streets-alive:

Primary Flight: “Greensboro Greenway” ( May 2012) - Greensboro, NC
Primary Flight, a Miami-based street art collective, were in North Carolina from April 18th to May 8th to create a mural for the Spring Garden underpass section of downtown Greensboro’s Greenway. A series of events (movies, lectures, and a public opening) provided opportunities to meet the artists and learn more about street art as a medium and movement.  The Primary Flight project was co-produced by The Downtown Greenway and Elsewhere.
The Downtown Greenway is a 4-mile long loop that links neighborhoods across Greensboro through public art, sustainable transporation, and unprecedented green space.
Link: http://www.goelsewhere.org/primary-flight/

streets-alive:

Primary Flight: “Greensboro Greenway” ( May 2012) - Greensboro, NC

Primary Flight, a Miami-based street art collective, were in North Carolina from April 18th to May 8th to create a mural for the Spring Garden underpass section of downtown Greensboro’s Greenway. A series of events (movies, lectures, and a public opening) provided opportunities to meet the artists and learn more about street art as a medium and movement.  The Primary Flight project was co-produced by The Downtown Greenway and Elsewhere.

The Downtown Greenway is a 4-mile long loop that links neighborhoods across Greensboro through public art, sustainable transporation, and unprecedented green space.

Link: http://www.goelsewhere.org/primary-flight/

Recognize downtown Gastonia? This drawing was by Charlotte architect Murray Whisnant for a 1999 Gastonia Downtown Master Plan, spearheaded by my UNC Charlotte colleague David Walters. Now Gastonia is trying to lure artists to its downtown. Read about it here. #urbanism #planning #NorthCarolina 

Recognize downtown Gastonia? This drawing was by Charlotte architect Murray Whisnant for a 1999 Gastonia Downtown Master Plan, spearheaded by my UNC Charlotte colleague David Walters. Now Gastonia is trying to lure artists to its downtown. Read about it here. #urbanism #planning #NorthCarolina 

These beautiful shots are from Suther Prairie, a never-tilled, never-grazed remnant prairie in Cabarrus County, N.C. To learn more about N.C. prairies and to see photo credits, click here.

This is not a joke. This was actually sent to Charlotte City Council members in a memo from the city manager’s office. Got it?

So, the other day I was doing a bicycle experiment with my friend. We were riding bcycles and I had my waterbottle in the basket. I was going fast down 7th Ave, headed away from uptown and I hit a bump…watch what happens.. (Click on the image to activate!) 

So, the other day I was doing a bicycle experiment with my friend. We were riding bcycles and I had my waterbottle in the basket. I was going fast down 7th Ave, headed away from uptown and I hit a bump…watch what happens.. (Click on the image to activate!)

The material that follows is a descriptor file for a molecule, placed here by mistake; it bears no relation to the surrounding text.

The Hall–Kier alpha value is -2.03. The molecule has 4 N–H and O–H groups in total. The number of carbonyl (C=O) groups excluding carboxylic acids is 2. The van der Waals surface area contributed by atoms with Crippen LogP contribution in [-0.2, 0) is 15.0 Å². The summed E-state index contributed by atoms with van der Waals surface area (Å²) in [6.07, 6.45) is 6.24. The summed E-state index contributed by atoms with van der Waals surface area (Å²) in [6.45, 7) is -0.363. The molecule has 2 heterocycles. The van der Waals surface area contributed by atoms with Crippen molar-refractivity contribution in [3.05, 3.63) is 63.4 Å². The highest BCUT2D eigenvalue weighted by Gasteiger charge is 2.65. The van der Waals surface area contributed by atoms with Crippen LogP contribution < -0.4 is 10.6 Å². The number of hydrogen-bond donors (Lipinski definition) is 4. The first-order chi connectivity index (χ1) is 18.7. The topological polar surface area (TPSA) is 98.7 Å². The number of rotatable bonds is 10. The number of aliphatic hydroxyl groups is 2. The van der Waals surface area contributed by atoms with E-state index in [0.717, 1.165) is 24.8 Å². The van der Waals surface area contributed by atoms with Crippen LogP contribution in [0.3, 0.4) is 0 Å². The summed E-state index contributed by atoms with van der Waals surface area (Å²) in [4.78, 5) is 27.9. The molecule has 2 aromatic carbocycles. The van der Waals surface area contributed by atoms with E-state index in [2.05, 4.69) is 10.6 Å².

Reminders of hoopla gone by. Check out this blog of "Stuff Charlotte never built."

(Click on the images to activate the animation.)

(Top) Independence Boulevard: 

This image features a section where Village Lake Drive hits Independence. This is just south of where W.T. Harris Boulevard and Margaret Wallace Road intersect with Independence. The small stand-alone building is a Ruby Tuesday, which fronts a Dollar General and a Post Office, separated by a sea of parking spaces. Keihly is not proposing destroying these buildings, but simply, how would the street and city-scape look differently if the buildings were aligned closer to the street edge, with the parking in the back, making the street edge more walkable? Granted, Independence Boulevard is a long, auto-oriented strip, but if everything were fronting the street, it could be a completely different place. What do you think?

(Bottom) Central Avenue: 

Central Avenue is quite walkable in many parts. This illustration shows how it could be improved and the gaps filled in. Even the simple moves of putting the buildings at the corners shape the space and create more enclosure, which feels nicer than the wide-open parking lot if you’re walking past. Keihly is not saying we should tear down the beloved Dairy Queen, she just aims to show how it would create a different street feeling if the buildings were right at the edge of the street - closer to its eager eaters. 

Keihly Moore is a graduate student in the Urban Design and Architecture departments at UNC Charlotte. These illustrations will become part of an urban design tool kit to start a discussion about regional urban design issues. 

Movies, depicted as a transit map. See the full image.

Movies, depicted as a transit map. See the full image.

Get a clearer look at where growth was and wasn’t in the Charlotte metro region, and the Southeastern U.S. 

Get a clearer look at where growth was and wasn’t in the Charlotte metro region, and the Southeastern U.S.